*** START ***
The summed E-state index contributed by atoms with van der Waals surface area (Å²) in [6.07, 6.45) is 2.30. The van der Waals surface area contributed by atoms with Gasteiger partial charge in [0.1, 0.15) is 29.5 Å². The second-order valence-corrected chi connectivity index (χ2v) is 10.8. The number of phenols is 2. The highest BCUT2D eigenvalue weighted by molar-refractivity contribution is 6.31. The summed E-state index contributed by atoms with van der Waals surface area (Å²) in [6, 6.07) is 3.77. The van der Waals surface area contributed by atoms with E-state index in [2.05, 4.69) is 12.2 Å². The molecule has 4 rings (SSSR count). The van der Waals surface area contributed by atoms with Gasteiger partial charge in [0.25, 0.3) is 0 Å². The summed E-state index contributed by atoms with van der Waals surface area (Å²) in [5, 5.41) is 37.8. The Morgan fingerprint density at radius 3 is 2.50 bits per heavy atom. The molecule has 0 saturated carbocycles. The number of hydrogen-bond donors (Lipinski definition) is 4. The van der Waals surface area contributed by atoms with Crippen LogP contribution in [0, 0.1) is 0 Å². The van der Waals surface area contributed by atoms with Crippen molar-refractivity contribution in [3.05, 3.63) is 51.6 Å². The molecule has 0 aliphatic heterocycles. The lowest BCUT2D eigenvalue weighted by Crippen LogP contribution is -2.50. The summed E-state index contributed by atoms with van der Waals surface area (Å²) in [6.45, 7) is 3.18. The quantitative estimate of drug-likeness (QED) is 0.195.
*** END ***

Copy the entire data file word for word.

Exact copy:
The summed E-state index contributed by atoms with van der Waals surface area (Å²) in [6.07, 6.45) is 2.30. The van der Waals surface area contributed by atoms with Gasteiger partial charge in [0.1, 0.15) is 29.5 Å². The second-order valence-corrected chi connectivity index (χ2v) is 10.8. The number of phenols is 2. The highest BCUT2D eigenvalue weighted by molar-refractivity contribution is 6.31. The summed E-state index contributed by atoms with van der Waals surface area (Å²) in [6, 6.07) is 3.77. The van der Waals surface area contributed by atoms with E-state index in [2.05, 4.69) is 12.2 Å². The molecule has 4 rings (SSSR count). The van der Waals surface area contributed by atoms with Gasteiger partial charge in [0.25, 0.3) is 0 Å². The summed E-state index contributed by atoms with van der Waals surface area (Å²) in [5, 5.41) is 37.8. The Morgan fingerprint density at radius 3 is 2.50 bits per heavy atom. The molecule has 0 saturated carbocycles. The number of hydrogen-bond donors (Lipinski definition) is 4. The van der Waals surface area contributed by atoms with Crippen LogP contribution in [0, 0.1) is 0 Å². The van der Waals surface area contributed by atoms with Crippen molar-refractivity contribution in [3.05, 3.63) is 51.6 Å². The molecule has 0 aliphatic heterocycles. The lowest BCUT2D eigenvalue weighted by Crippen LogP contribution is -2.50. The summed E-state index contributed by atoms with van der Waals surface area (Å²) in [6.45, 7) is 3.18. The quantitative estimate of drug-likeness (QED) is 0.195.